• DRIL is looked for within the central 1-mm foveal zone. In eyes with no DRIL, one is able to segment the inner retinal layer boundaries, but in eyes with DRIL, one is unable to segment these layers. It is clearly visible on SS-OCT device.
  • Even when adjusting for central retinal thickness and outer layer characteristics, DRIL is the most robust SD-ICT parameter associated with visual acuity change over time.
  • Though DRIL can worsen and persist, it can also resolve and reverse.
  • DRIL is a predictive tool for capillary nonperfusion. It correlates with macular capillary nonperfusion. The extent of DRIL correlates with size of foveal avascular zone in all grades of DR. Presence of DRIL correlates with severe DR. It is often associated with outer retinal alterations (EZ, ELM disruptions).
  • The inner retinal layers consisting of axons, bipolar cells and nuclei of amacrine cells are disrupted in DRIL. The perfusion in the superficial, middle and deep capillary plexus is reduced.
  • Eyes with persistent DRIL often do not do well. If central refractory DME persists, continue injecting anti-VEGF/steroids and then observe visual acuity, morphology and central subfield thickness. Check systemic parameters. If no response and macular atrophy sets in, then discontinue therapy.
  • DRIL is a robust biomarker, although the correlation is not perfect. Some patients with DRIL do well visually, while others don’t.

Take Home Message

“Don’t just look at thickness”, “also look at morphology”. We still don’t fully understand what the threshold is for the disorganization to correlate with prognosis.

Cases Related to Polyps

Dr Simar Rajan Singh, Chandigarh

  • Documentation of polyps helps in confirming the diagnosis of polypoidal choroidal vasculopathy (PCV). Polyps can be documented in cases with peripheral exudative hemorrhagic chorioretinopathy (PEHCR) with wide field indocyanine green angiography (ICGA).
  • Recurrent and massive bleeds are known presentations of PEHCR. Such cases are known to progress from the periphery to the center.
  • This is important because PCV patients tend to have more asymmetry than age-related macular degeneration (AMD).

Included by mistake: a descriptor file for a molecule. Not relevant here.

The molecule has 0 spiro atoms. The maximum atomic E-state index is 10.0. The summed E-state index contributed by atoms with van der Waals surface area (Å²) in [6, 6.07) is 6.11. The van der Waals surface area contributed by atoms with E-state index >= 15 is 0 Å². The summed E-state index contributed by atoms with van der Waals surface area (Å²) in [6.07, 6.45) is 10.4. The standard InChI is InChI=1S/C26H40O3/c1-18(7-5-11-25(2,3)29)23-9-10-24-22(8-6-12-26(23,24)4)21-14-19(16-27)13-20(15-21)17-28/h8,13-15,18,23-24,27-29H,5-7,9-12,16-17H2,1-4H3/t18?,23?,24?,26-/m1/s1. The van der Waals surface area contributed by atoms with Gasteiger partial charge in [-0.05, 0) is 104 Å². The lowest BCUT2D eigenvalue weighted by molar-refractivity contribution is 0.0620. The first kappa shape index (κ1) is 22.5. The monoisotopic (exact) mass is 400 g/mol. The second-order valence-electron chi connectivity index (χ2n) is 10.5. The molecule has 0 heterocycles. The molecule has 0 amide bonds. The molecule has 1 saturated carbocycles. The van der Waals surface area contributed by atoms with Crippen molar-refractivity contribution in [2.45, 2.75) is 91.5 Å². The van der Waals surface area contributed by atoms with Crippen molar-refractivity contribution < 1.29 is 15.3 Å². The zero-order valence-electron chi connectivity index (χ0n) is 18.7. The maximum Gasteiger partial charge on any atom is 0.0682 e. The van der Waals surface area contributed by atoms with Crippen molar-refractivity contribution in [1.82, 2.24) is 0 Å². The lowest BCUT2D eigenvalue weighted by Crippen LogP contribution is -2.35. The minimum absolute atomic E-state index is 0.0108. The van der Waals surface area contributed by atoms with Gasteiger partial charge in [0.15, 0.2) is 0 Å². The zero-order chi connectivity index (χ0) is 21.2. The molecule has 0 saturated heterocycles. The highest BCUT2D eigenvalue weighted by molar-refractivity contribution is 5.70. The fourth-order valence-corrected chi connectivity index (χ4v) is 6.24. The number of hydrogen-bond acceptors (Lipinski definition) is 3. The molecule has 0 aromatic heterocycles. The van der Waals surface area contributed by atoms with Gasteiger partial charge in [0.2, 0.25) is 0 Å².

• PCV patients tend to present more often with precipitous visual loss with subretinal bleed and they also tend to have sudden and worse recurrences.
  • It may be advisable to keep these patients on a treat and extend regimen with anti-VEGF to prevent recurrences and preserve vision.
  • Plan for ultra-wide field fundus autofluorescence, fundus fluorescein angiography + indocyanine green to confirm the diagnosis of PEHCR.

Acute Retinal Necrosis

Dr Andrew W Eller, USA

  • Panuveitis and retinal vasculitis lead to rapidly progressive necrotizing retinitis or acute retinal necrosis.
  • Visual outcomes are often poor with 25% to 75% of eyes worse than 20/200. RD rates average around 51%. Most commonly caused by varicella-zoster virus followed by herpes simplex virus (HSV)-1 and HSV-2. Epstein-Barr virus (EBV) is rare.
  • Patients are usually immunocompetent. The older age group may be immuno­compromised and may have a history of shingles.
  • HSV-1 and HSV-2 are common in younger age group; may have a history of neonatal herpes.
  • Anterior chamber paracentesis for polymerase chain reaction. Repeat if negative with high suspicion.
  • Initiate treatment immediately, if high suspicion with intravitreal foscarnet/ganciclovir/acyclovir and IV acyclovir, ganciclovir, foscarnet, cidofovir or oral valacyclovir 1000 mg twice daily.

Clinical Pearl

Must perform fundus exam in all patients with uveitis.